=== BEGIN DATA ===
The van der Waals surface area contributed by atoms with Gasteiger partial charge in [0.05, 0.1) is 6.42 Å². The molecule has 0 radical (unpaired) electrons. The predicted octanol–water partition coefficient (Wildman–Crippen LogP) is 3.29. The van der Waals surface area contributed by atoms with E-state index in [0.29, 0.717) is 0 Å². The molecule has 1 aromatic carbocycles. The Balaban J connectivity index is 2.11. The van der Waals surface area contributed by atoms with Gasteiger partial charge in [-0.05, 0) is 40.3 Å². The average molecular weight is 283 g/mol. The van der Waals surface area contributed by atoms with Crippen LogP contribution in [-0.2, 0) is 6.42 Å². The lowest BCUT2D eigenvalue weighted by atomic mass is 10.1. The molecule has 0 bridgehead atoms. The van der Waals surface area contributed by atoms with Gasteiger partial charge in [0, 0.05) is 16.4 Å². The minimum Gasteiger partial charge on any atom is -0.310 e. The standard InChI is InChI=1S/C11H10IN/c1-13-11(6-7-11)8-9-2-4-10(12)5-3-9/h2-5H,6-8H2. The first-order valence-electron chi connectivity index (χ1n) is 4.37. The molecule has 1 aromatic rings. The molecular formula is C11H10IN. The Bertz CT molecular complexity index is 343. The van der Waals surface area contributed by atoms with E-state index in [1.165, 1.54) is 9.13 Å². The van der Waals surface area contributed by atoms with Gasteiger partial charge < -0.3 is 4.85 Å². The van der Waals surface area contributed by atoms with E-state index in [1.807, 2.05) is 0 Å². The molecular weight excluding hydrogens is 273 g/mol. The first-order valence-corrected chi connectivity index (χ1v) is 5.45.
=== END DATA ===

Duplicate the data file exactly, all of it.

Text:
The van der Waals surface area contributed by atoms with Gasteiger partial charge in [0.05, 0.1) is 6.42 Å². The molecule has 0 radical (unpaired) electrons. The predicted octanol–water partition coefficient (Wildman–Crippen LogP) is 3.29. The van der Waals surface area contributed by atoms with E-state index in [0.29, 0.717) is 0 Å². The molecule has 1 aromatic carbocycles. The Balaban J connectivity index is 2.11. The van der Waals surface area contributed by atoms with Gasteiger partial charge in [-0.05, 0) is 40.3 Å². The average molecular weight is 283 g/mol. The van der Waals surface area contributed by atoms with Crippen LogP contribution in [-0.2, 0) is 6.42 Å². The lowest BCUT2D eigenvalue weighted by atomic mass is 10.1. The molecule has 0 bridgehead atoms. The van der Waals surface area contributed by atoms with Gasteiger partial charge in [0, 0.05) is 16.4 Å². The minimum Gasteiger partial charge on any atom is -0.310 e. The standard InChI is InChI=1S/C11H10IN/c1-13-11(6-7-11)8-9-2-4-10(12)5-3-9/h2-5H,6-8H2. The first-order valence-electron chi connectivity index (χ1n) is 4.37. The molecule has 1 aromatic rings. The molecular formula is C11H10IN. The Bertz CT molecular complexity index is 343. The van der Waals surface area contributed by atoms with E-state index in [1.165, 1.54) is 9.13 Å². The van der Waals surface area contributed by atoms with Gasteiger partial charge < -0.3 is 4.85 Å². The van der Waals surface area contributed by atoms with E-state index in [1.807, 2.05) is 0 Å². The molecular weight excluding hydrogens is 273 g/mol. The first-order valence-corrected chi connectivity index (χ1v) is 5.45.